Now, this is why you do not glue & shrinktube the servo end of the rods. Once the battery tray has been installed with screws, the servos will not sit in the stock position and the control rods would be too long. Simply shorten the wooden rods as required but leave yourself with more than you think is needed. A utility knife makes it easy as pie.
Installing the aileron servos is easy but requires some level of craftsmanship, creativity and cutting with a very sharp utility knife and a bit of sanding. I installed a Hitec HS-55S analog servo in each wing. I didn't waste time making it flush, sinc the rear of the servo begins to protrude through the top of the wing.
Here, I revisit the carbon fiber rod and the wing root. You may glue the wings permanently to the fuselage or allow them to remain detachable. The factory method of attachment consists of this carbon fiber rod, and one small screw-in steel rod on each wing that the collets lock onto. I added two .050" carbon fiber rods drilled into the trailing edge of the wing to provide additional stiffness. No floppy wings allowed in my hanger.
The forward round hole toward the leading edge of the wing is never explained in the manual, but the long oval one near the middle portion of the airfoil is for your aileron servo. It narrows but extends out to the end, so that lights can be installed if you wish.
|Jul 25, 2013, 02:07 PM|
Now, to the wing tips. In most of my pictures you have likely noticed the purple fiberglass tips. These can be affixed with 5 minute epoxy of thick CA and kicker. There are two holes that run the length of the wing, one being circular and the other being oval. The holes are not aligned perfectly inside the wings but you can run a lighting kit through each one without any issues.
I have used the Lumifly FAA configurable lighting kit on another plane for at least a year or two. It will cause slight interference on 72MHz PPM receiver systems in time with the while LED's pulse but this can be remedied by wrapping the main lighting power lead wires around a small soft iron toroidal choke. I keep a bag of them in my parts bin, along with clip-on chokes for larger battery leads. 2.4GHz and 72MHz PCM receivers typically show no interference symptoms in these situations, but when you least expect it...
The ailerons are designed to use bent metal rods and require that you manually bend the end that inserts into the control surface horn. The steel can be a bit tough and springy, but a bench vise, vise grips, pliers and two hammers will make it work. There is actually a tool designed to make this quick and painless, but few people ever buy one. I marked the approximate position in which I wanted to make the bend to insert into the control surface's horn, and bent the rod here. I completed the final end bend by holding the steel rod in the bench vise and used a hammer to bend the tip. I then used the curled reverse end of a hammer to strike the rod where needed to square up the bends.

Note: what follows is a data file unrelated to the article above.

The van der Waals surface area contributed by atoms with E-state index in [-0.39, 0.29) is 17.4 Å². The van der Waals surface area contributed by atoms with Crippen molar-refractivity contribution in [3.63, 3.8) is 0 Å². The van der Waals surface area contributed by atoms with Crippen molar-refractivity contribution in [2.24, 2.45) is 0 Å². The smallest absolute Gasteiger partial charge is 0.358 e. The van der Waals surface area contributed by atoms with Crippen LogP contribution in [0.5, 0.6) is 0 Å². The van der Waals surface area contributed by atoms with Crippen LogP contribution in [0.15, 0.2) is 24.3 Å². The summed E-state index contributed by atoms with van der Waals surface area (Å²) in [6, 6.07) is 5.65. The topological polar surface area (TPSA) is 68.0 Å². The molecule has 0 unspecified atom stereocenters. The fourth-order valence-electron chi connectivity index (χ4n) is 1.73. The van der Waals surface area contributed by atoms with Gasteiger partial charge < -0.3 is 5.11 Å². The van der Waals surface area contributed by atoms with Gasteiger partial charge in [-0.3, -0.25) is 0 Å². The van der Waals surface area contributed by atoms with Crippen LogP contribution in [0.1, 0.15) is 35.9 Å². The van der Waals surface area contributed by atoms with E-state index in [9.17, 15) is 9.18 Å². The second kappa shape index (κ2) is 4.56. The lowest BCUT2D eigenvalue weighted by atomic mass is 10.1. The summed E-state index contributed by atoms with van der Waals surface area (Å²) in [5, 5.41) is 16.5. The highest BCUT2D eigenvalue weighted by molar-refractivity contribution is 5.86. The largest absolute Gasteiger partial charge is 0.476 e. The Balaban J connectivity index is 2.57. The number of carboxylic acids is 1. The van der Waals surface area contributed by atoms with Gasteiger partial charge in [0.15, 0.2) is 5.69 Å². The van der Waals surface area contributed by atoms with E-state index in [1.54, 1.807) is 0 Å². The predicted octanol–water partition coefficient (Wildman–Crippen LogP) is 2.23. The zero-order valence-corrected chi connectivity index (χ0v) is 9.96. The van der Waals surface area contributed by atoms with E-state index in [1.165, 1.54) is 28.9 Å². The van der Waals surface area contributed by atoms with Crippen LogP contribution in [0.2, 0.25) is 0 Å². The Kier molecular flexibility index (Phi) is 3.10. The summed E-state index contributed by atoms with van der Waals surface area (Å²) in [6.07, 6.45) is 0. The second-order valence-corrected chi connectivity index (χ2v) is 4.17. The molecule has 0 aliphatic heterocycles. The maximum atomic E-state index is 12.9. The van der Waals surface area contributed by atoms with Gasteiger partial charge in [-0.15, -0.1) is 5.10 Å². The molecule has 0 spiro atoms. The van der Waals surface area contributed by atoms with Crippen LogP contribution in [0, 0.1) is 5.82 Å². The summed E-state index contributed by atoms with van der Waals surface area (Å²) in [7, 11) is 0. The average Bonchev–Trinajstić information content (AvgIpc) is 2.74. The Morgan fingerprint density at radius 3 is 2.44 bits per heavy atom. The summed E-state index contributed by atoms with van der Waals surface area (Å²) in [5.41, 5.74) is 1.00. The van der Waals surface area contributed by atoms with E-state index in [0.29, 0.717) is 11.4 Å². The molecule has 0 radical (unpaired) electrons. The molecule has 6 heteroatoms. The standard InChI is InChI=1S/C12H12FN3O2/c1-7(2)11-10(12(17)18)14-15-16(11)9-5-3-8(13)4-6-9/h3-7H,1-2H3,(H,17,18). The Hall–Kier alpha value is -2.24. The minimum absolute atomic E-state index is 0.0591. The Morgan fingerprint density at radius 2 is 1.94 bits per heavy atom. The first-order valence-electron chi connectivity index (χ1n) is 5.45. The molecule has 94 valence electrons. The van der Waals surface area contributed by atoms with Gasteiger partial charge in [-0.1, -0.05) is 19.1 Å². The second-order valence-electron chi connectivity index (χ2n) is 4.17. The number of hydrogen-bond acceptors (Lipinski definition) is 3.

Above, you can see that it mounts rather well. Great Planes made a good decision here because these control rod ends never fail, as set screws certainly can loosen and fail. As an amendment, I reverted the elevator control rod to the same bent type as these, and did not use the included set-screw type brass control rod lock.
The wheels are quite small and scale, and are good for compacted sand or pavement takeoffs. I bought a bag of DuBro 3/32" Duracollars to lock the wheels onto the landing gear, after reading about other people's wheels coming off when they land. For the nose wheel's heavier landing gear shaft, I had to drill a single collar out a bit larger diameter. I left enough space between the collar and opposite-end wheel stopper to allow the wheel to turn freely. I removed about 6mm of material to set the wheel at the correct position for ample ground clearance, as per the instructions manual. If you are concerned that you may not have the wheel pants level with each other do no glue them yet, we will get to them.
Next, insert the rear landing gear steel shafts into the two predrilled holes in the recessed area under the fuselage. Use a marker to mark the positions of the four additonal holes that are needed for the rubberized-plastic landing gear holders 6mm from the bend (the bend that leads down to the wheels) in each steel rod. As you drill the holes, they should extend into the hardwood blocks inside the fuselage that were factory installed. Test fit the screws and run some thin CA glue into the holes to reinforce the threads.
Mount the landing gear and tip the plane back so that it sits with the tail touching the floor. Your wheels are already installed and spaced, but now you must CA the wheel pants and their small holders. It just happens that when the plane sits with the nose upward and the tail touching the floor, that the rear two wheel pants can aligned perfectly with their trailing edges touching the floor, too. The nose pant will have to be installed and leveled by eye.
The rear landing gear will squat a bit under the model's own weight, with the nose a couple degrees upward.
The power test with the APC 8x6" propeller and 1800mAh 65C 3S lithium polymer pack provided 334 Watts, peak on a fresh pack, 285 Watts on a storage charged 1300mAh 45C 3S pack. The RPM at the propeller was frightening.